Archive for March 14th, 2020

March 14 Energy News

March 14, 2020


¶ “Could The Oil Price Collapse Drive More Investment Into Renewables?” • Low oil prices will test the resolve of the majors’ energy transition plans, but analysts expect the companies’ long-term commitments to decarbonization and renewable energy to remain intact. It might even speed the transition up, if they find there is no profit in oil. [Greentech Media]

Energy transition

¶ “COVID-19 Impacting Oil And Gas More Than The Markets As A Whole” • The SP O&G index peaked in 2015 or so and has been in serious decline since. The current broad market decline is just more of the same for them. The markets have spoken clearly and are saying that the industry is dead. COVID-19 coronavirus is just another nail in the coffin. [CleanTechnica]

¶ “How Coronavirus Makes The Case For Renewable Energy” • Reliance on fossil fuels has left countries more exposed to the economic shock of such global crises as coronavirus, according to a leading financial economist at London’s Imperial College Business School. Governments should look to renewable energy to help reduce such risks. [Forbes]

Pump jack in Tatarstan (© 2020 Bloomberg Finance LP)

¶ “Why We Panic About The Coronavirus But Not About The Climate Crisis” • We face two global crises. In both cases, the science is crystal clear, the economic and social impacts are devastating, and people are dying. But our reactions to them are very different. One is the coronavirus pandemic. The other is the climate crisis. [Huffpost]

Science and Technology:

¶ “Will Planting Millions Of Trees Really Save The Planet?” • Can trees stop climate change? The answer is complicated. Honestly addressing the lack of knowledge, one professor of the University of Birmingham said, “There are lots of things we don’t know about the precise movement of carbon.” And knowing about carbon cycles is just one piece of the puzzle. [BBC]

In the woods (Jeff Overs)

¶ “Burning Fossil Fuels Heats The Climate. It Also Harms Public Health” • Air pollution kills people. This is not an abstract, faraway, or uncertain conclusion. Public health researchers are beginning to conclude there is no safe level of air pollution. Addressing air pollution to deal with the climate change will also deal with health issues. [Yale Climate Connections]


¶ “This Small Island Chain Is Leading The Way On Hydrogen Power” • A group of islands off the northern coast of Scotland is an unlikely pioneer in hydrogen power. Orkney, better known for its breathtaking coastal scenery and some of Britain’s oldest heritage sites than for its cutting edge approach to energy, has been quietly leading on hydrogen technology. [CNN]

Stromness, Orkney (Wikipedia)

¶ “TenneT To Invest Up To €5 Billion A Year” • Dutch/German transmission system operator TenneT expects to increase its investment level to €4 billion to €5 billion annually in the coming years, as a result of the phase out of coal and nuclear power plants and the growth of offshore wind energy. Its capital investments totaled €3.064 billion in 2019. [reNEWS]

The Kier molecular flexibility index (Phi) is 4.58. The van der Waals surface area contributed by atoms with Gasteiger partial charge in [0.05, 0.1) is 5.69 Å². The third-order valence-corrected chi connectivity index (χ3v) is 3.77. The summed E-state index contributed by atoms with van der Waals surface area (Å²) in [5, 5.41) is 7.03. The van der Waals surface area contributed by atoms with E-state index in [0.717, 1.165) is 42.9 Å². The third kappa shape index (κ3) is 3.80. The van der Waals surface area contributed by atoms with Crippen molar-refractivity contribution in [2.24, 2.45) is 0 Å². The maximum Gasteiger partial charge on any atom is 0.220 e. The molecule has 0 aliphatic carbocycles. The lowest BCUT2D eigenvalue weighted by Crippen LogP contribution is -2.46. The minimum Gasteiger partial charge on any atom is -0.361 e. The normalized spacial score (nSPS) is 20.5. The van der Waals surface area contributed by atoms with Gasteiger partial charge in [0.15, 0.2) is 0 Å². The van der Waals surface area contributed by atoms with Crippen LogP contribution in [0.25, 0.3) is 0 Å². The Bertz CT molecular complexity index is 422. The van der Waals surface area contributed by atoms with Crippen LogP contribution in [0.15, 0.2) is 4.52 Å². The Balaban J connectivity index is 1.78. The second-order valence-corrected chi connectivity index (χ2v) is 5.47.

¶ “The Muslim Clerics Preaching For Indonesia’s Peat” • There are vast peatlands in Indonesia that have been widely degraded to grow crops, such as oil palm. Restoring peatland is currently one of Indonesia’s priorities to reduce its annual carbon emissions. Indonesia’s highest Islamic authority has issued a fatwa saying burning the peat was forbidden. [BBC]

Sorting palm fruit (Getty Images)

¶ “LONGi Joins RE100 In Pledge To Source 100% Renewable Power By 2028” • China’s LONGi Green Energy Technology Co Ltd joined the global RE100 initiative. It committed to sourcing 70% renewable power across all operations worldwide by 2027 and 100% by 2028. LONGi will employ the “solar for solar” manufacturing concept. [Renewables Now]

¶ “The First 4 Nations To Submit Stronger Climate Plans (NDCs) Are …” • The World Resources Institute’s NDC Tracker shows that 107 countries said they will enhance their NDCs in 2020. Four of them, the Republic of the Marshall Islands, Suriname, Norway, and the Republic of Moldova, have submitted their plans already, leading the way for others. [CleanTechnica]

Electric bus in Norway (Image courtesy of Volvo)


¶ “Trump Plan For Rising Sea Levels: Eminent Domain And Evictions” • There are places in America that are facing imminent danger from flooding, but no worries, the Trump Administration, acting through the Army Corps of Engineers, has a plan to deal with the problem, according to The New York Times. It is eminent domain and evictions. [CleanTechnica]

¶ “Knoxville Signs Long Term Agreement With TVA” • Knoxville Utilities Board, one of the Tennessee Valley Authority’s biggest customers, signed a 20-year power agreement with the federal utility and will build another major solar farm in East Tennessee. Knoxville plans to get about 8% of its electricity from its own 212-MW solar farm. [Chattanooga Times Free Press]

Knoxville (Nathan C Fortner, Wikimedia Commons)

¶ “17 Large-Scale Solar Projects Planned In Upstate New York” • Gov Andrew M Cuomo unveiled the details of the awards for 21 large-scale solar, wind, and energy storage projects across upstate New York, totaling 1,278 MW of new renewable capacity. These projects include 17 solar systems. A state goal is carbon-free electricity by 2040. [Solar Power World]

¶ “Wind Plants Can Provide Grid Services Similar To Gas, Hydro, Easing Renewables Integration: CAISO” • Wind plants have the potential to provide grid services that match those of a gas plant or hydroelectric facility, the California Independent System Operator has found. In a test, wind provided services at least as well as conventional plants. [Utility Dive]

Have an unqualifiedly beneficial day.

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